For centuries, Morocco has been at the intersection of commerce for Europe, Africa and the Middle East, and in recent times, the country has focused on modernizing, with plans to become a major industrial hub. Partnership with China for a tech city, a national digital strategy and the emerging automotive manufacturing industry, are signs of the government’s play towards making an innovative Morocco.
Morocco has about 22 million internet users, which is 61.6% of its population, way above the Africa average of 35.9%. This has been made possible by the government’s early vision for information and communications technology (ICT). It recognized the role of telecommunications in ICT development, and was one of the first countries in the Middle East and North Africa (MENA) region that created a regulatory environment for promoting competition in the telecom sector, and to install a 3G network. As early as 1999, a national strategy was developed, inline with the country’s ICT vision and it was from this foundation that the present ‘Morocco Digital 2020’, the country’s national digital strategy, evolved.
The country also has ambitions to grow its automotive manufacturing industry, by creating a lower cost hub to supply nearby European markets and other regional ones. Already, the car industry in Morocco represents the first industrial exporting sector with more than US$7 billion turnover in 2017. The sector created about 83,845 jobs, which represents 93 percent of the goal set by the government for 2020. The government has achieved this by putting in place incentives such as a five-year corporate tax exemption for automotive companies setting up in Morocco, a 25-year exemption if most production is exported, VAT exemptions, land purchase subsidies and rebates of up to 30% on investment cost. Some of the key international players in the country are Renault-Nissan, Ford Motor Company, Peugeot and Hyundai Motor Company.
Aerospace manufacturers have enjoyed similar incentives as automotive manufacturers. Morocco hosts 140 aerospace component manufacturers, mostly small and medium sized companies. The aerospace industry employs 16,700 people in Morocco and exported $1.43 billion in 2018. The planned Chinese funded tech city that would go up in Tangier is expected to include different business areas, where companies can develop products for export to African and European markets and a promotional video promised an aeronautics industry zone, a car manufacturing sector and a hub for renewable technologies.
However, startups complain of a tough climate.
Taoufik Aboudia, a digital entrepreneur in Morocco who started an IT and media incubator called Emerging Business Factory, says indigenous Moroccan startups are only just emerging. “Since Morocco is considered as a main gateway for Europeans to enter African markets, mature startups in Morocco are mainly European,” he explains. Funding, he says, is a major challenge for the indigenous startups.
“I think it’s harder to be a startup entrepreneur in Morocco. You have a whole system against you.” Salmane Berraoui, the CEO of the Casablanca-based startup Hooplacar, told US News earlier this year. His startup has dealt with bureaucracy, upfront costs and difficulty accessing credit. “I have to lower the risks as much as possible before I go see the finance people. This is not how it’s supposed to be. This money is supposed to be risk-taking and it is not.”
A 2017 report by the World Bank shows that startups have a hard time securing seed funding in Morocco. This has been attributed to the risk-averse nature of the banks who are the major source of credit, as well as a lack of adequate legal structures by the government to protect the rights of lenders and borrowers.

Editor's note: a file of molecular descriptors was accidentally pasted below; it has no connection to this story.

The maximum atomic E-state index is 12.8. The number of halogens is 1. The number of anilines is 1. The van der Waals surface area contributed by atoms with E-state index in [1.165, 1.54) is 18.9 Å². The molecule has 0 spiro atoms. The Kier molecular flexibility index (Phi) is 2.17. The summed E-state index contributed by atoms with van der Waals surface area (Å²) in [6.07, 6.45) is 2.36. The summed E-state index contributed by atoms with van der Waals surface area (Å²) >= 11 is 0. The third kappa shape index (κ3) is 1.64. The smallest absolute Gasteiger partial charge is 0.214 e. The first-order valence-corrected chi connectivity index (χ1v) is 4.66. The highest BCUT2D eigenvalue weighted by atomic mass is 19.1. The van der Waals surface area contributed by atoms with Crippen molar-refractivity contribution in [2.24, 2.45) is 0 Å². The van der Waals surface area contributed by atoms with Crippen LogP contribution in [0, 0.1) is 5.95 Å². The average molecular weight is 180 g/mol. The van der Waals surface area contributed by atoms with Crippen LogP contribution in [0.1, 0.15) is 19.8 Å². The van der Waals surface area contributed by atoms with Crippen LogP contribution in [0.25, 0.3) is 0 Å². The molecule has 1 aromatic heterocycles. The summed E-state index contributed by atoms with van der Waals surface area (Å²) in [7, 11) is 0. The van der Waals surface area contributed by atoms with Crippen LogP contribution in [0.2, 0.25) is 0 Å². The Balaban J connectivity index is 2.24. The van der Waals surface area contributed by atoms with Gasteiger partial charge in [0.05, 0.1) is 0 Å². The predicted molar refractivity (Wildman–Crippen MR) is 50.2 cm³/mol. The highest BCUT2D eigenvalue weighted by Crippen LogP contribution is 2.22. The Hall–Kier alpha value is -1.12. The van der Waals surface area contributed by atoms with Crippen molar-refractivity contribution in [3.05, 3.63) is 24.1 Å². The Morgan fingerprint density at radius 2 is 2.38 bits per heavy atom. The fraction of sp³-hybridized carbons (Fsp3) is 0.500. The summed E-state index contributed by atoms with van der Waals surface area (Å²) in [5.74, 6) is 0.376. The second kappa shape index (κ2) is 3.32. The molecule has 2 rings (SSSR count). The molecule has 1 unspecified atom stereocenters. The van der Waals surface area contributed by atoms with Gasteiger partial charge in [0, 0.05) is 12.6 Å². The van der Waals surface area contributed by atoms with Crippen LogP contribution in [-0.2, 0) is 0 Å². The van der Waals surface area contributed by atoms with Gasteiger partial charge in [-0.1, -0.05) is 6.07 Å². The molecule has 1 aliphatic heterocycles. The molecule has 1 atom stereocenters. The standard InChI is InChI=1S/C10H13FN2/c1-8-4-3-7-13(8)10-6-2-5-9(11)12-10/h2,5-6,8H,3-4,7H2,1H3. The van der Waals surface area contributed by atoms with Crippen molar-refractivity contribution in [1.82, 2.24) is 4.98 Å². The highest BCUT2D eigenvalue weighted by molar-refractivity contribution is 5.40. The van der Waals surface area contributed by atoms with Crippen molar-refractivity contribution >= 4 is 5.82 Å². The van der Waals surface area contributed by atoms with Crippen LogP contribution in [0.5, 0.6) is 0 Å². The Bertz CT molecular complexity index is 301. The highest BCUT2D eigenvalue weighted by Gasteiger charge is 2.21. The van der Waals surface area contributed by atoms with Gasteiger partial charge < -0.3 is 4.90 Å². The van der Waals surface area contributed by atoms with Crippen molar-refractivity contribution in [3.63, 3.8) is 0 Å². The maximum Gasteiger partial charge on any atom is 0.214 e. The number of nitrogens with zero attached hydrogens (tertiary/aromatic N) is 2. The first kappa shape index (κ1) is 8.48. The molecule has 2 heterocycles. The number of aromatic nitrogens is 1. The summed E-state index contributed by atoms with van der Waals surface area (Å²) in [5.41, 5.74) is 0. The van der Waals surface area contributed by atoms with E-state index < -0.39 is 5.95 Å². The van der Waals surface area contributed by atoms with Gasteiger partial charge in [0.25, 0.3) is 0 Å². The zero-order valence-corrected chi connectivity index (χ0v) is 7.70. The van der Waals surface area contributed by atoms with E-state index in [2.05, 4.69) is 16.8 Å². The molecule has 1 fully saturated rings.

But venture funding activities seem to be growing and addressing the problem of finance for startups. Funds like the Maroc Numeric Fund, Moroccan Innov Invest Fund (FII) and Outlierz Ventures are committing to local startups. Manageo.ma, an online management software provider; Peaqock Financials, a fintech platform; and WaystoCap are some of the beneficiaries of these funds. Partech Africa’s funding statistics for African tech startups shows that in 2017, Moroccan startups raised US$3.9 million over the course of 2017, four times the US$0.98 million that they raised in 2016.
With a goal to fund 300 startups in Morocco by 2022, between October 2017 and March 2019, FII invested about US$4.8 million in 68 startups, according to the Central Guarantee Fund (CCG) which manages the fund.
Other steps to aid participation across innovation sectors by the government and other stakeholders include Technoparks, industrial parks that provide office spaces, investment support and networks for entrepreneurs, in Casablanca, Rabat and Tangier, with another opening this year in Agadir. The Moroccan Information Technopark Company, with investment from the government and banks, built these parks.
Tech communities and hubs are also active in Morocco’s cities, and contributing their growth to the technology sector. According to GSMA in 2018, the country had 25 tech hubs, the sixth-highest on the African continent. Mohamed Benhida, a software developer based in Marrakech, says there is a lot of interest in machine learning and artificial intelligence amongst Moroccan developers. “A lot of meetings are organised around those technologies these days, more than usual,” he says. He also mentions different active developer communities including ForLoop Morocco, Facebook Developer Circle, Docker meetings, Google Developer Groups Casablanca and Google’s Women Techmakers.
As the challenges with startups are being addressed through efforts from the government along with the different private sector initiatives, Morocco seems to be on its way to becoming a major industrial hub in Africa. An achievement that will leverage its strategic position on the map, connecting Europe, Africa, and the Middle East.